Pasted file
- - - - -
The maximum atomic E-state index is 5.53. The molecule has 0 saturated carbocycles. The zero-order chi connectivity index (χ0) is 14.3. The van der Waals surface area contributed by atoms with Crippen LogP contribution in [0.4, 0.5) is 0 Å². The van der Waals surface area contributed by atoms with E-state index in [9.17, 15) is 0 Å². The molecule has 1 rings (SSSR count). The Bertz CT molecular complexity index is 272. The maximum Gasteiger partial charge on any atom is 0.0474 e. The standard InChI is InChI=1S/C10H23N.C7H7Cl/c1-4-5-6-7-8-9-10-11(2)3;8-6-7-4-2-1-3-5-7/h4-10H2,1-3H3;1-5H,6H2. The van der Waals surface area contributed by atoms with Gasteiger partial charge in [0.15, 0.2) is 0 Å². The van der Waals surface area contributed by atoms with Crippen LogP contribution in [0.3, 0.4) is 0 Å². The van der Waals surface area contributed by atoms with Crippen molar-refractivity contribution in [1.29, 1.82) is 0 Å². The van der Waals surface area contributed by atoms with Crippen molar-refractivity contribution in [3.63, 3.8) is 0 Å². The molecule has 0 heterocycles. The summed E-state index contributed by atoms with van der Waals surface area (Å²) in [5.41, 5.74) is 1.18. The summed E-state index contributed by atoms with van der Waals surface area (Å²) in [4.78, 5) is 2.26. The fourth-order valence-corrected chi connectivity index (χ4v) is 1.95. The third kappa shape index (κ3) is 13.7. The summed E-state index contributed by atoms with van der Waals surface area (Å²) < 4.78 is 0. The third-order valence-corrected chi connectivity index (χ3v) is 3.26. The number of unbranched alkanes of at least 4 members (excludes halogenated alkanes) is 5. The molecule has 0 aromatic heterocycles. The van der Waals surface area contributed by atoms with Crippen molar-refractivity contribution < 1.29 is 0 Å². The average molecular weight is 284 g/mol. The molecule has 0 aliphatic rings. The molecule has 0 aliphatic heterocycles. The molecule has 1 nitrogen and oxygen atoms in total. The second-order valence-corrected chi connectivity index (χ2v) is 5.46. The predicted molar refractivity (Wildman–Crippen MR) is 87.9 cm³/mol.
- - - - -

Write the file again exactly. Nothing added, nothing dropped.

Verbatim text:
The maximum atomic E-state index is 5.53. The molecule has 0 saturated carbocycles. The zero-order chi connectivity index (χ0) is 14.3. The van der Waals surface area contributed by atoms with Crippen LogP contribution in [0.4, 0.5) is 0 Å². The van der Waals surface area contributed by atoms with E-state index in [9.17, 15) is 0 Å². The molecule has 1 rings (SSSR count). The Bertz CT molecular complexity index is 272. The maximum Gasteiger partial charge on any atom is 0.0474 e. The standard InChI is InChI=1S/C10H23N.C7H7Cl/c1-4-5-6-7-8-9-10-11(2)3;8-6-7-4-2-1-3-5-7/h4-10H2,1-3H3;1-5H,6H2. The van der Waals surface area contributed by atoms with Gasteiger partial charge in [0.15, 0.2) is 0 Å². The van der Waals surface area contributed by atoms with Crippen LogP contribution in [0.3, 0.4) is 0 Å². The van der Waals surface area contributed by atoms with Crippen molar-refractivity contribution in [1.29, 1.82) is 0 Å². The van der Waals surface area contributed by atoms with Crippen molar-refractivity contribution in [3.63, 3.8) is 0 Å². The molecule has 0 heterocycles. The summed E-state index contributed by atoms with van der Waals surface area (Å²) in [5.41, 5.74) is 1.18. The summed E-state index contributed by atoms with van der Waals surface area (Å²) in [4.78, 5) is 2.26. The fourth-order valence-corrected chi connectivity index (χ4v) is 1.95. The third kappa shape index (κ3) is 13.7. The summed E-state index contributed by atoms with van der Waals surface area (Å²) < 4.78 is 0. The third-order valence-corrected chi connectivity index (χ3v) is 3.26. The number of unbranched alkanes of at least 4 members (excludes halogenated alkanes) is 5. The molecule has 0 aromatic heterocycles. The van der Waals surface area contributed by atoms with Crippen molar-refractivity contribution < 1.29 is 0 Å². The average molecular weight is 284 g/mol. The molecule has 0 aliphatic rings. The molecule has 0 aliphatic heterocycles. The molecule has 1 nitrogen and oxygen atoms in total. The second-order valence-corrected chi connectivity index (χ2v) is 5.46. The predicted molar refractivity (Wildman–Crippen MR) is 87.9 cm³/mol.